10am to 5pm (closes 1pm on final day)
The solo exhibition by Threadneedle Prize 2014 winner Tina Jenkins opens at Mall Galleries on 30 March, exploring the theme of hysteria in a collection of striking new works. Last September Tina Jenkins was announced winner of The Threadneedle Prize 2014, one of the most prestigious art prizes in the UK awarded annually for figurative and representational art. Tina received £20,000 plus a solo exhibition at Mall Galleries.
The solo exhibition will include a number of her large ‘striking’ paintings, executed on plastic sheeting rather than canvas, and a collection of her smaller paintings done on top of pages from Bonham’s and Christie’s catalogues. Her works all explore the theme of Hysteria, and Jenkins describes her process of painting as a “hysterical act”, linking in with her PhD research in to Painting and Hysteria.
She explains, “It is through a constant repositioning of myself within an already determined landscape that my paintings swing back and forth between the hysterical and the historical. I paint on plastic sheeting, I have been doing so for over a decade; when I stop to think about it, it’s a really dumb way of painting. I paint onto the plastic and then I cut, tear, pick, peel, scratch or wipe it off. With the paintings I have made for the show I start by constructing some kind of image in a fairly traditional manner and then I set about picking it apart, back filling the holes as I go. The plastic is not designed to be painted on and is easily torn or marked - it comes with a lot of inconsistencies and a great big crease down the middle, all of which is beautifully problematic. It’s difficult to stretch and a bastard to photograph because it reflects the light, but on the plus side it's designed not to disintegrate in landfill or storage.”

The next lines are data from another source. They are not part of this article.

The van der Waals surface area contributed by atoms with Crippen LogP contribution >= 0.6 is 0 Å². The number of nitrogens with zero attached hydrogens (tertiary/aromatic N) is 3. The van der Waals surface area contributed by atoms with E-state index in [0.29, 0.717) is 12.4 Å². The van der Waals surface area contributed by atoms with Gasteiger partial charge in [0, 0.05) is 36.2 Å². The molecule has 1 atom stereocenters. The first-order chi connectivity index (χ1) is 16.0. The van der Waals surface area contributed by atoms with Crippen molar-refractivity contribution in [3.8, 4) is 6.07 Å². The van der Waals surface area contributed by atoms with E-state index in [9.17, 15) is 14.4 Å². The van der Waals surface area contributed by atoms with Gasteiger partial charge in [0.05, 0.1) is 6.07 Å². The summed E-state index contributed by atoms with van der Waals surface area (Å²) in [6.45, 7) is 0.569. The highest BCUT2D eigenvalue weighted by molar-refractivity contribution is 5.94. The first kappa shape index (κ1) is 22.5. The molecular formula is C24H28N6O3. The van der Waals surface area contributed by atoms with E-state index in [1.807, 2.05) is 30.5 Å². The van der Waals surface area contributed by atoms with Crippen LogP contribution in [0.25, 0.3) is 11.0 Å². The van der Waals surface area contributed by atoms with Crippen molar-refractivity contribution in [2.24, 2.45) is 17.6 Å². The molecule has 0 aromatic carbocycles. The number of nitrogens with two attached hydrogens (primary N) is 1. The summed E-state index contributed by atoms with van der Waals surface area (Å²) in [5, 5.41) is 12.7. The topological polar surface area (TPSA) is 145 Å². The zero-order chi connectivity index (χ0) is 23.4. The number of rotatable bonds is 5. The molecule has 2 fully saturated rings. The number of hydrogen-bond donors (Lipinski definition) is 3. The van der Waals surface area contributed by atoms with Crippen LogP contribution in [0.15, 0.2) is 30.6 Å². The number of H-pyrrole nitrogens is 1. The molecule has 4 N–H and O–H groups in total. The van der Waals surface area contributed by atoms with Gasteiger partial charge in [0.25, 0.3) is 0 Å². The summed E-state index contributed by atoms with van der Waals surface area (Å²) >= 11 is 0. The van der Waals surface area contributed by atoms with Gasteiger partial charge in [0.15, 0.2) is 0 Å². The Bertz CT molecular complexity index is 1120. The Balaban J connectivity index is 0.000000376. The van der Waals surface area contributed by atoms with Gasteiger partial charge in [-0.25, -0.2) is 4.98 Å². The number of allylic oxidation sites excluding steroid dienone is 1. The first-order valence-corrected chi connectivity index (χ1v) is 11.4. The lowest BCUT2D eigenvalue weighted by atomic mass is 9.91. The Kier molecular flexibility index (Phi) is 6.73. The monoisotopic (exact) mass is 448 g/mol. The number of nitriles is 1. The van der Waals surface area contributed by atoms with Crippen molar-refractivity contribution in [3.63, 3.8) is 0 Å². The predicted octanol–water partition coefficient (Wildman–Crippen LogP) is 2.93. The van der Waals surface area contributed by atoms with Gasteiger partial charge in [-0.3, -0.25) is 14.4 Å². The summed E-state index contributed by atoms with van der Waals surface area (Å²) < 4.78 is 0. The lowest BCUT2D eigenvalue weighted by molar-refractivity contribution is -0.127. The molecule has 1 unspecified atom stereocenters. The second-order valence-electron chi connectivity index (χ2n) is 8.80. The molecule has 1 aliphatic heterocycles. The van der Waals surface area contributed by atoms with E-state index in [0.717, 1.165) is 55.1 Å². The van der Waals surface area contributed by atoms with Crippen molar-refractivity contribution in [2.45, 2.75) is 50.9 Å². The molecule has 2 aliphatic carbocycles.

Jenkins is no stranger to winning prizes. She was runner up in the Marmite Painting Prize in 2010, was awarded the Owen Ridley Prize at the University of Reading for a MFA project and is the recipient of a bursary from Reading University to research her PhD in 2014.
Threadneedle Prize Selection Panel member, Whitney Hintz said; “Tina Jenkins’ Bed Head was one of the first works we saw on judging day and, after viewing over 3,600 submissions, it was the first work that we returned to. Her bold approach to the human form and her clever use of material impressed the judges.”
Find out more: www.threadneedleprize.com